Nonlinearity


To describe something as "nonlinear" is to describe it by what it is not. But let's be more direct. First, let's define "linear".

Simply stated, something is linear if its output is proportional to its input. If, when you're reading late at night, you want twice as much illumination (output) to see the book, then you double the number of light bulbs (input) by bringing over another similar lamp. If you want to buy twice as much buckwheat flour at the grocery store, you will pay twice as much.

Let's follow-up on this last example. Imagine that your store offers a bulk discount. Every additional pound of flour is 30% less that the previous pound. The incentive is to get you to buy more. It's a nonlinear incentive: the more you buy, the bigger the discount becomes.

A more realistic example comes from an ecology of animals that compete for food, but in which there is only a fixed amount of food available each day. As long as the population is small, all the animals get plenty of food. They grow and prosper, they reproduce and the population grows. But it can only grow so far. Once the population is beyond a balance with the available food, some animals do not get enough. Eventually they cannot reproduce and the population size decreases. In this ecology then, the population growth is a nonlinear function of the available food. At low populations, the growth is positive; at high populations, the growth is negative.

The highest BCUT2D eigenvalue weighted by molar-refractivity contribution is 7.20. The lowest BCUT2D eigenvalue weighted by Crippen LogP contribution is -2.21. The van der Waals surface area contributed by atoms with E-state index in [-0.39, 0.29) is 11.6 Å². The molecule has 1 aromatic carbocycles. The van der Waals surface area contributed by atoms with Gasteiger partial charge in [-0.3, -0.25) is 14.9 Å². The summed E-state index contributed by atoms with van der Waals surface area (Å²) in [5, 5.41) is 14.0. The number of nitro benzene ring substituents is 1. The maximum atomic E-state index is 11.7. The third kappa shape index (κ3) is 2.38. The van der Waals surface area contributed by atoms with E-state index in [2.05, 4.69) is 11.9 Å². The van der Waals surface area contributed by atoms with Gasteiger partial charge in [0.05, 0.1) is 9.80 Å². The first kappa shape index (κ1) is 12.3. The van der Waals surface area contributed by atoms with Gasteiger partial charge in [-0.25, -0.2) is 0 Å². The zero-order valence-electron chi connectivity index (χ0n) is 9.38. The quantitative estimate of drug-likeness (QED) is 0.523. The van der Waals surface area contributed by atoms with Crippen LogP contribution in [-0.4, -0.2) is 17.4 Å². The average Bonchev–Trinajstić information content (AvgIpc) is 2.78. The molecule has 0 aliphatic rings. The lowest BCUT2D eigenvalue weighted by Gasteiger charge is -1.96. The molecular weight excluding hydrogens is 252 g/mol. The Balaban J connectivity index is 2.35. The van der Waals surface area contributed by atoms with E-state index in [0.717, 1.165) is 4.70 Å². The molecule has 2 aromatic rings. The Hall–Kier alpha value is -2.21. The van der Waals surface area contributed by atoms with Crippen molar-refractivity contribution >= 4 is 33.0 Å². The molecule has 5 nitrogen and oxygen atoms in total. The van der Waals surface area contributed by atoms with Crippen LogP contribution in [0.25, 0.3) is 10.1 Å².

The concept of linearity is very closely related to that of reductionism. Reductionism is an approach to science that says that a system in nature can be understood solely in terms of how its parts work. How can this be? If the system is a linear composition of its parts this works great, since the system as a whole is proportional to each of its parts separately. But for many phenomena this doesn't work. For example, if you want to understand life, it is not possible to look only at the properties of the molecules in a living system. If the system is dismantled into all of the separate molecules, it is no longer alive. Life is nonlinear; death is linear.

Both linearity and reductionism fail, at least as general principles, for complex systems. In complex systems there are often strong interactions between system parts and these interactions often lead to the emergence of patterns and cooperation. That is, they lead to structures that are the properties of groups of parts, and not of the individual constituents.



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